China studies scholars say they are worried about teaching on the online meeting platform Zoom after multiple news outlets reported that the company temporarily shut down the account of a U.S.-based dissident after he organized a commemoration of the 1989 Tiananmen Square massacre on Zoom.
The company confirmed that it ended three Zoom meetings commemorating the Tiananmen Square massacre and terminated the host accounts associated with those meetings -- one in Hong Kong and two in the U.S. -- after the Chinese government informed Zoom the gatherings were illegal in China. Zoom said the accounts have been reinstated.
Unlike many other major tech platforms based in the U.S., Zoom, which is headquartered in California, has not been blocked by the Chinese government. Zoom said in a blog post that it is "developing technology over the next several days that will enable us to remove or block at the participant level based on geography" which will allow the company to "to comply with requests from local authorities when they determine activity on our platform is illegal within their borders; however, we will also be able to protect these conversations for participants outside of those borders where the activity is allowed."
A Zoom spokesperson said in a statement, “Our platform is increasingly supporting complex, cross-border conversations, for which the compliance with the laws of multiple countries is very difficult. We regret that a few recent meetings with participants both inside and outside of China were negatively impacted and important conversations were disrupted.”
Zoom's interference with the Tiananmen gatherings and its suspension of user accounts raised alarm among many in higher education, which increasingly depends on Zoom to operate courses remotely -- including for students located within China's borders.
Colleges have widely embraced Zoom as a teaching platform since the coronavirus pandemic forced courses online. Many colleges expect that at least some of their Chinese students will not be able to make it to campus this fall, and they are making arrangements to teach them remotely using platforms like Zoom. More than 350,000 Chinese students studied in the U.S. in 2018-19, representing the largest group of international students by country of origin.
“In terms of higher education, this is really a huge, devastating revelation,” said James Millward, a professor of history at Georgetown University who researches the Xinjiang region of China, which the Chinese government considers a highly sensitive topic. “All of us who teach anything about China or who might be teaching anything sensitive, we now have to wonder is my account going to get canceled or are my students going to get reported.”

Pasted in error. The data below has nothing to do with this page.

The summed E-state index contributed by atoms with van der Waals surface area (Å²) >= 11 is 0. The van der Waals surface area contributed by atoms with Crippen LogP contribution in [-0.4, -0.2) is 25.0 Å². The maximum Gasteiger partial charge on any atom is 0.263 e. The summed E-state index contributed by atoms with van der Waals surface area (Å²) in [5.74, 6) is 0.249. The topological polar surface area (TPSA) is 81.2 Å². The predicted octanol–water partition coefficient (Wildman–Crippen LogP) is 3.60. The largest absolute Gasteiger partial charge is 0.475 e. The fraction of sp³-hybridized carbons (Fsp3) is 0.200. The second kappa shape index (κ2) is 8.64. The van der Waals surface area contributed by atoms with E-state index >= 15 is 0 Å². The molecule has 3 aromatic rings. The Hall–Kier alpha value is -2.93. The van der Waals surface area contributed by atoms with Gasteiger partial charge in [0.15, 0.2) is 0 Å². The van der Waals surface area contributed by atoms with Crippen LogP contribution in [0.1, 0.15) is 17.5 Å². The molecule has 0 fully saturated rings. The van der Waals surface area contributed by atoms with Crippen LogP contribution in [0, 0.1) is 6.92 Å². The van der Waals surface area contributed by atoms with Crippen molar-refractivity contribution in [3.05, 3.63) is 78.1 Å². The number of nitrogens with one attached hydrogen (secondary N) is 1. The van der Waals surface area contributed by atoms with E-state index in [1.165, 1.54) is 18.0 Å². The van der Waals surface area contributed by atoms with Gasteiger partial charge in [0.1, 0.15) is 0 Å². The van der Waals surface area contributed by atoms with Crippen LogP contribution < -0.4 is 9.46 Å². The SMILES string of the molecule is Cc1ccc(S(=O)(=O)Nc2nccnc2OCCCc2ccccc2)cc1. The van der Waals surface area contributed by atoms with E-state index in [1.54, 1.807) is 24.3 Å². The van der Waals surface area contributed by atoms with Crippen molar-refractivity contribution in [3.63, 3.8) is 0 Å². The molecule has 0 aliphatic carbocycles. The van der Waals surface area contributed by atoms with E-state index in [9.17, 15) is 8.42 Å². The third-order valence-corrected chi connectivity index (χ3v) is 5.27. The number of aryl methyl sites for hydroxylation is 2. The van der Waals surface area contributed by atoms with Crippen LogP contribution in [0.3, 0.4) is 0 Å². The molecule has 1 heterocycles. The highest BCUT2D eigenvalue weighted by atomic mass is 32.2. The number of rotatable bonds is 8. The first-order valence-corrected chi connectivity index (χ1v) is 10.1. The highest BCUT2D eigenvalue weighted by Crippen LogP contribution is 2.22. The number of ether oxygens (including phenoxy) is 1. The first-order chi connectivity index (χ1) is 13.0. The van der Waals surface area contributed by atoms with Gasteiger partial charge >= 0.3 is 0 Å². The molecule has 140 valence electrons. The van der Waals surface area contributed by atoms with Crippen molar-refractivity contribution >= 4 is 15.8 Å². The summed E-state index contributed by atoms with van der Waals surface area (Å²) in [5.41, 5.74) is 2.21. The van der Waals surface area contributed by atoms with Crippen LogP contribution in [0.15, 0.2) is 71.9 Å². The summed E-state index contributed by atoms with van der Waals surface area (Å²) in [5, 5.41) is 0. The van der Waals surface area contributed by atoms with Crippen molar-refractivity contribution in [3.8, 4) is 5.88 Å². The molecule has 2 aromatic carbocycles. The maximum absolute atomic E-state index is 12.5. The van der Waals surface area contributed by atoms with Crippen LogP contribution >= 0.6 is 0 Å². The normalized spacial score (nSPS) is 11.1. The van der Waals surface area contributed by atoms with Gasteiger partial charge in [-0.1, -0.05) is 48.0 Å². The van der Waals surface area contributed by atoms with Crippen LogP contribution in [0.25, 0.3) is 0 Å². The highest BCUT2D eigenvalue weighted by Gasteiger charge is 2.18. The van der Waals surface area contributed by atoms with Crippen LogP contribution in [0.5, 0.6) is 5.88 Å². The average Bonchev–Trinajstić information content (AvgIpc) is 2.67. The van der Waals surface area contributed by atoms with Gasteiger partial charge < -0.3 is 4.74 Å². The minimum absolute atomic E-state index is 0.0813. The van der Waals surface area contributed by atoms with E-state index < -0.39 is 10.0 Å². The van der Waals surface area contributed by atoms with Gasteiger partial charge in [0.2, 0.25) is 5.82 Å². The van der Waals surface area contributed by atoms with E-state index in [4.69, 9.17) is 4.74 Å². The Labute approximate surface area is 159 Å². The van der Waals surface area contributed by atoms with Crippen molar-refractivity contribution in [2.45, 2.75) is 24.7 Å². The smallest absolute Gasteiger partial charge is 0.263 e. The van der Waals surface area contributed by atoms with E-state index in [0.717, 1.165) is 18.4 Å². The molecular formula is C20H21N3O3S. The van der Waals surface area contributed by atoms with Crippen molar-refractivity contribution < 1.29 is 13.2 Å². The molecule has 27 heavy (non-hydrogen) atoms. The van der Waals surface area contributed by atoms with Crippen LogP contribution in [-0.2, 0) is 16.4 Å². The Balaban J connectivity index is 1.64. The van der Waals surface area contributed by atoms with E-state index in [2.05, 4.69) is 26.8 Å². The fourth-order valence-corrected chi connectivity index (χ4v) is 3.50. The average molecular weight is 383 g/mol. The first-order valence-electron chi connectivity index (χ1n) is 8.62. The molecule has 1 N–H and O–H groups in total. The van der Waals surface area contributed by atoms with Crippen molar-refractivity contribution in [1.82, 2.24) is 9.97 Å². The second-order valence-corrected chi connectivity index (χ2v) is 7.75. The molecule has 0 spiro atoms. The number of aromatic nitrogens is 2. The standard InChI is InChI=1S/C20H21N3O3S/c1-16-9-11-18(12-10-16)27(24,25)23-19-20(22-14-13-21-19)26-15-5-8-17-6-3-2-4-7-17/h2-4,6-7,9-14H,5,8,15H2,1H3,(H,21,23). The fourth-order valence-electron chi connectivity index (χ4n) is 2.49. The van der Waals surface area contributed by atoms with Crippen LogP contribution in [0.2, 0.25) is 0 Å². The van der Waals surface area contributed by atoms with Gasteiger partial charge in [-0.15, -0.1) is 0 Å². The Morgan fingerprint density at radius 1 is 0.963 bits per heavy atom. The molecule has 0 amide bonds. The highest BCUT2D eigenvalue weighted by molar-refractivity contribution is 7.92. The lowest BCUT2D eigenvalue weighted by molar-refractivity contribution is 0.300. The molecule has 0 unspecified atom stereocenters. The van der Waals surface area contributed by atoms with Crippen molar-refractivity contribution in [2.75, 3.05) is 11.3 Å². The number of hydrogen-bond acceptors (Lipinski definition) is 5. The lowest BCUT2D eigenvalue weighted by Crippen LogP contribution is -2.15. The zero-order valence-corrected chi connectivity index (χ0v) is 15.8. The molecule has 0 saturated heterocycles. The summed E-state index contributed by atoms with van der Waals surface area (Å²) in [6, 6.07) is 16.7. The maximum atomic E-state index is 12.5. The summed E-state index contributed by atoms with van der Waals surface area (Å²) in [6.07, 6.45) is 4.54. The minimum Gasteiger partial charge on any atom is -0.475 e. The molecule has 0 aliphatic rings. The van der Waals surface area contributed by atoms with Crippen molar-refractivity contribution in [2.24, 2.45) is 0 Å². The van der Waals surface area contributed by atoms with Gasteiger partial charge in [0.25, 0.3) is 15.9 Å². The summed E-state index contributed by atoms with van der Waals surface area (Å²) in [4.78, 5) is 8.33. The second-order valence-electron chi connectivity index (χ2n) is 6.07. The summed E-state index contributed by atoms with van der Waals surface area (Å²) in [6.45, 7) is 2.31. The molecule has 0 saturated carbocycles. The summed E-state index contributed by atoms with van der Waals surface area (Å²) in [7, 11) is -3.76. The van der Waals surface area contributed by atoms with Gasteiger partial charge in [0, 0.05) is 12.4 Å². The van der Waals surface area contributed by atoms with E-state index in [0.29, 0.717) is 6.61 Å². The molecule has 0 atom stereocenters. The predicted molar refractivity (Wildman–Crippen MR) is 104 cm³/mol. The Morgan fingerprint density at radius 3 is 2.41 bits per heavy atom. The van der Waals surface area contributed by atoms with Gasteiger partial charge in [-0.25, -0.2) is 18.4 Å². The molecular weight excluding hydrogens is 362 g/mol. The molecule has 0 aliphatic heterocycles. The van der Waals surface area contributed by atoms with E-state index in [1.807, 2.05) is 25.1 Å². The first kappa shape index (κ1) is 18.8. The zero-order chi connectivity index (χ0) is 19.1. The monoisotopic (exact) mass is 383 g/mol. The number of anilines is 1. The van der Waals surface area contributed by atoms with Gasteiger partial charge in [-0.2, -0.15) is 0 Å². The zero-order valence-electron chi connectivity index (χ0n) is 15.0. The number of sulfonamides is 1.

Millward said universities that use Zoom should identify alternative platforms accessible in China and make paid accounts to those platforms available to professors who teach on sensitive subjects related to China.
Millward was not alone in raising concerns. Multiple scholars took to Twitter to express their worries.
Sara Newland, an assistant professor of government at Smith College, said she expects at least some students to be participating in her Chinese politics class remotely from their homes in China this fall.
"I try to create a classroom in which students' prior assumptions about China are challenged, and in which students come to understand each other's perspectives better (even if ultimately they still disagree, sometimes strongly)," Newland said via email. "This means that we read about and discuss topics that are considered sensitive in China (Taiwan, Tibet, Hong Kong, etc.), and that students need to feel comfortable participating in those discussions. Recreating that kind of classroom dynamic online -- on any platform -- will be difficult and maybe impossible. But I especially worry about the fear that students may feel about participating, given ongoing concerns about Zoom's security more broadly and especially the incident yesterday involving the cancellation of a Chinese activist's account.
"I imagine that students in the [People's Republic of China] may worry about potential consequences (for themselves or their family) of participating in a discussion of a 'sensitive' topic," she added. "And given that the account that was suspended yesterday was a US-based account, I imagine that Chinese students may worry about this regardless of whether they are physically located in China or not."
PEN America, a group that advocates for free expression, condemned Zoom for shuttering the activist's account.
"Zoom portends to be the platform of choice for companies, school systems, and a wide range of organizations that need a virtual way to communicate, especially amid global lockdown," the group said. "But it can’t serve that role and act as the long arm of the Chinese government."
This is not the first time Zoom's links to China have come under scrutiny. In April, the company admitted that some of its user data were "mistakenly" routed through China; in response, the company announced that users of paid Zoom accounts could opt out of having their data routed through data centers in China.
An April 3 report by scholars at the University of Toronto's Munk School of Global Affairs & Public Policy said Zoom's research and development operations in China could make the company susceptible "to pressure from Chinese authorities."
Zoom, whose Chinese-born CEO is a U.S. citizen, said in its latest annual report to the U.S. Securities and Exchange Commission that it had more than 700 employees at its research and development centers in China as of Jan. 31. The SEC filing notes that Zoom has a "high concentration of research and development personnel in China, which could expose us to market scrutiny regarding the integrity of our solution or data security features."